A crack or break in the crust of a planet along which slippage or
movement can take place.
A strand of cool gas suspended over the
photosphere by magnetic fields, which
appears dark as seen against the disk of the Sun;
a filament on the limb of the Sun seen in
emission against the dark sky is called a
An elongated, relatively depressed crustal unit or block that is
bounded by faults on its sides.
A direct, circular, low-inclination orbit in which the satellite's
orbital velocity is matched to the rotational velocity of the planet;
a spacecraft appears to hang motionless above one position of the
A pattern of small cells seen on the surface of
the Sun caused by the convective motions of the hot solar gas.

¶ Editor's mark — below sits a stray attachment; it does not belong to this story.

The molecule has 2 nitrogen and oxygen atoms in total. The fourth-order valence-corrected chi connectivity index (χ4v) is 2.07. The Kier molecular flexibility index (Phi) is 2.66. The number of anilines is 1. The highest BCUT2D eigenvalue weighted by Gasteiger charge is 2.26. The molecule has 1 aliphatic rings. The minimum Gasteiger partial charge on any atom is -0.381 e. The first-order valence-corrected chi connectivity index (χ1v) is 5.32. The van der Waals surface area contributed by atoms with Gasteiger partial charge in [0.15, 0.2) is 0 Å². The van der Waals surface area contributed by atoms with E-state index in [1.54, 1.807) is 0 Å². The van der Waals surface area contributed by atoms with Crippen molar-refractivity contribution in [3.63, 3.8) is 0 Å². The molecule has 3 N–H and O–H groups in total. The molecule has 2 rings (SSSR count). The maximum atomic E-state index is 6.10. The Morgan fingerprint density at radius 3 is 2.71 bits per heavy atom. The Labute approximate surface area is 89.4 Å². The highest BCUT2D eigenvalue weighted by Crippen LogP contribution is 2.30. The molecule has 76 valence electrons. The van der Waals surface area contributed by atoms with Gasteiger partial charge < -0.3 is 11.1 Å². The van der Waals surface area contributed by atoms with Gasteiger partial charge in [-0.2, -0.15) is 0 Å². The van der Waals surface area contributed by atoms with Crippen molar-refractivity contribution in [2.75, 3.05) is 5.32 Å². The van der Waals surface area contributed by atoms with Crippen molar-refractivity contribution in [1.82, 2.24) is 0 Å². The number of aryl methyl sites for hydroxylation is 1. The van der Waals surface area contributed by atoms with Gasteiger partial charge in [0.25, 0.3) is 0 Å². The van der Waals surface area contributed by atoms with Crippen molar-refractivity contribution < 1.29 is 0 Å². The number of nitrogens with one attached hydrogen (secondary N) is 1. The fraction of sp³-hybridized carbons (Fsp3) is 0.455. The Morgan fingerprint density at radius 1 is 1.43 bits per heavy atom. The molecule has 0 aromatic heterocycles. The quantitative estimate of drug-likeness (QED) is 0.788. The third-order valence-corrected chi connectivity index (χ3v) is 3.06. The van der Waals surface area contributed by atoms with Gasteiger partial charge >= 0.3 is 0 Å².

In this phase, mineral forms that are stable only at the extremely high pressures
typical of Earth's deep interior but not its surface. Such pressures are
generated instantaneously during meteorite impact.
Stishovite is the high-pressure polymorph of
quartz, a common crustal mineral.
Rocks melted during impact, including small particles dispersed in
various impact deposits and ejecta, and larger pools and sheets of melt
that coalesce in low areas within the crater. Impact melts are extremely
uniform in their composition but highly variable in texture. They are
composed predominantly of the target rocks, but can contain a small but
measurable amount of the impactor.
The inclination of a planet's orbit is
the angle between the plane of its orbit and the
The inclination of a moon's orbit is
the angle between the plane of its orbit and the plane of its
The planets Mercury and Venus are inferior planets because their